US Television


ABC has announced the current seventh season of Once Upon a Time will be the show’s last. The show resumes in the US on March 2. It airs here on 7flix.


Changing of the Guard.


Biggest shock to me is that ABC is doing so poorly in both total viewers and demos. I feel that they really haven’t had a clue what to do ever since the era of Lost, Desperate Housewives and Brothers & Sisters. The decimation of their once-proud news division, which recently lost their partnership with the BBC, only reaffirms how far ABC has fallen IMO.


In saying that, both GMA and World News Tonight are #1 in total viewers.

While I agree with your sentiments, the news division must be doing something right to not only attracting new viewers (in the case of overtaking NBC Nightly News) but keeping them as well


True, but in terms of quality ABC News has very much declined into sensationalist nonsense. CBS and to a lesser extent NBC have resisted this, although NBC is also pretty bad. Peter Jennings would be rolling in his grave.


At Least ABC has a Huge Hit on their hands with The Good Doctor, based on a South Korean Drama.


One hit is good?


So You Think You Can Dance has been renewed by Fox for a 15th season. It’s the third year in a row the show received a last minute renewal.


Something I recently read about is the situation surrounding the US Masters Golf Tournament and how stringently the broadcast is controlled by Augusta National (the golf club which runs the tournament).

Augusta National basically dictates how they want the tournament to be shown, and so CBS are only allowed to run a few national commercials (which consist entirely of the sponsors of the tournament), limited to a maximum of four minutes per hour (as opposed to the usual 12 minutes per hour).

CBS’ coverage is hugely toned down compared to other golf tournaments that are broadcast on TV. Like cricket, there’s usually many technologies which broadcasters usually use to keep people watching instead of being bored out of their minds.

However, with The Masters, the graphics are very bland and have very few embellishments, and commentators are instructed to keep their words in line with the image that Augusta wants to project (commentators have been sacked for referring to the crowd as a ‘mob’ and saying a fast green has a ‘bikini wax finish’ or something like that). For someone who doesn’t watch golf on TV very often, it might seem like watching a regular old boring golf broadcast. However, compared to other golf broadcasts it’s noticeably toned down.

For example, Protracer/ball-tracking technologies, which most pro golf tournament broadcasts have adopted and is almost universally lauded, is not used at all, as it doesn’t fit in with the ‘image’ that Augusta National wants to present. Here’s an example of what it usually looks like:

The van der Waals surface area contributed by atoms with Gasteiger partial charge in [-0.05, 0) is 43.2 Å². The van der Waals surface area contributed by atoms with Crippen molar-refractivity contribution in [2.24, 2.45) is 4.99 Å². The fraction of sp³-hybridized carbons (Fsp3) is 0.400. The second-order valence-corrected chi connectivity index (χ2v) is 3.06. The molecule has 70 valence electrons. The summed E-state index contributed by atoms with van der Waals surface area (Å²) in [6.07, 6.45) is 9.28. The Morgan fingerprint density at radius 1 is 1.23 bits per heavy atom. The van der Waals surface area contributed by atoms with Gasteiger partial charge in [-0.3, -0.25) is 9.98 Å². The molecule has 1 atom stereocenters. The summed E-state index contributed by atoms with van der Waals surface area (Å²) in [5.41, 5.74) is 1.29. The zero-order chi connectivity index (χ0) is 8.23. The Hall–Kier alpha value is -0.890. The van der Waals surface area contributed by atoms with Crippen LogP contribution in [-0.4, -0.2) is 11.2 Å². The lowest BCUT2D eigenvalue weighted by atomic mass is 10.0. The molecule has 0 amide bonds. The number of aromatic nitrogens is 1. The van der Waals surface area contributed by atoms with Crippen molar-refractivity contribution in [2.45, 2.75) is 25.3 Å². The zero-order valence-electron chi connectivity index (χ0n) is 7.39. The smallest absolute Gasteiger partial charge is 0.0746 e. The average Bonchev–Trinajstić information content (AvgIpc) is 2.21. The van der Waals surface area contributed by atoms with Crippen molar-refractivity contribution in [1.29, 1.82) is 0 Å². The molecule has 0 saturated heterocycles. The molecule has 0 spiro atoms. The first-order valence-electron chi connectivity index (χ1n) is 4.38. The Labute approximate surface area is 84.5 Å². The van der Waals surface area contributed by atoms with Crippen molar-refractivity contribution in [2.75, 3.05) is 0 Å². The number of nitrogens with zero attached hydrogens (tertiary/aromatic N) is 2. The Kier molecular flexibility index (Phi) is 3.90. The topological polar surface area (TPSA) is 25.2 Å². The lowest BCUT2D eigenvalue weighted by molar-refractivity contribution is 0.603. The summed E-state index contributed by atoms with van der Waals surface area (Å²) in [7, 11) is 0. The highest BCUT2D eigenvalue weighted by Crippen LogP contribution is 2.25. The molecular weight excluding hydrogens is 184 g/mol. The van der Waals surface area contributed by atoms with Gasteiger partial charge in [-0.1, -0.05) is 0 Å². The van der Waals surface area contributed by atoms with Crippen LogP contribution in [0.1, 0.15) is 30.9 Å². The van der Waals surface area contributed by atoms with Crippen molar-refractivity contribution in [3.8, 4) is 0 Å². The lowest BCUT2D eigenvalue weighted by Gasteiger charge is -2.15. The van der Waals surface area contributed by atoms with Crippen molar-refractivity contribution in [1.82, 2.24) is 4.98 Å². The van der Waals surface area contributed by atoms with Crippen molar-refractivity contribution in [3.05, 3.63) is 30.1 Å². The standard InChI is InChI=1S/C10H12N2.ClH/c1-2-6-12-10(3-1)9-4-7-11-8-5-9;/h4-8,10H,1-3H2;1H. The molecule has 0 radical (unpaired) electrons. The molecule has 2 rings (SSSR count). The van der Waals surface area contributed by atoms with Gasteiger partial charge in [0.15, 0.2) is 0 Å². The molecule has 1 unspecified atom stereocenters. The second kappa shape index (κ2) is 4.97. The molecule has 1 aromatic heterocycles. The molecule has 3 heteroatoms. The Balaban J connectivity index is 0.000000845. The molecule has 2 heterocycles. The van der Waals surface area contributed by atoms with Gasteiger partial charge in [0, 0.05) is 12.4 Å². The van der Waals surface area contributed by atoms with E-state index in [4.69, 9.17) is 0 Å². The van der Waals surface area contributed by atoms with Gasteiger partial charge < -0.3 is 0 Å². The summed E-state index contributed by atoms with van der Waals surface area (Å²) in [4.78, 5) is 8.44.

It’s common knowledge that Augusta National and CBS do not make money on the broadcast, purely to maintain the image and prestige that the tournament has.

Also, spectators (tickets are distributed by lottery and to club members) aren’t gouged by the food prices, because they want to present it as a golfer’s dream place to be.

I wonder what all other American sports would be like if the sports organisations actually had a backbone and demanded that the American broadcasters toned down their coverage to make it less…hyperactive.


Augusta National is also very racist/sexist and stuck in the mid 1950s in many ways.


NBC has renewed Superstore for a fourth season.
HBO has renewed Crashing and High Maintenance for a third season.


Am I the only one who hasn’t heard of either of these shows? Are they available locally?


Superstore airs on Fox 8 and it’s quite good (it’s basically a satire situation half hour show about running a store with misfit staff members)

Not sure if it has been airing on FTA. Haven’t heard of Crashing and High Maintenance. Then again I don’t HBO on my directv subscription.


Crashing and High Maintenance are HBO shows and can be seen here on Showcase.


Interesting move by NBC Universal to reduce the number of ads per hour on its channels from the 2018-19 season. A typical one-hour episode which goes for 42 minutes without ads could be increased to 45 minutes under the change.


American Ninja Warrior: Ninja Vs. Ninja - new format available for adaption by an Australian TV network :muscle:t5:

The hour-long program will pit three teams against one another on adjacent obstacle courses that test endurance and speed. Premiered last night.


First network exec to consider this should be shot. That could be a new show - People Who Deserve To Die. :laughing:


Fox is planning to cut down on the minutes of ads shown during programming from 16 minutes today to only 2 minutes by 2020. No idea how they can afford this but ok. NBC recently began to reduce the amount of ads shown during programs by 20%, in response to a general lack of enthusiasm by consumers for long ad breaks due to ad-free streaming services such as Netflix.


There must be other ways of making money from advertisers including product placement.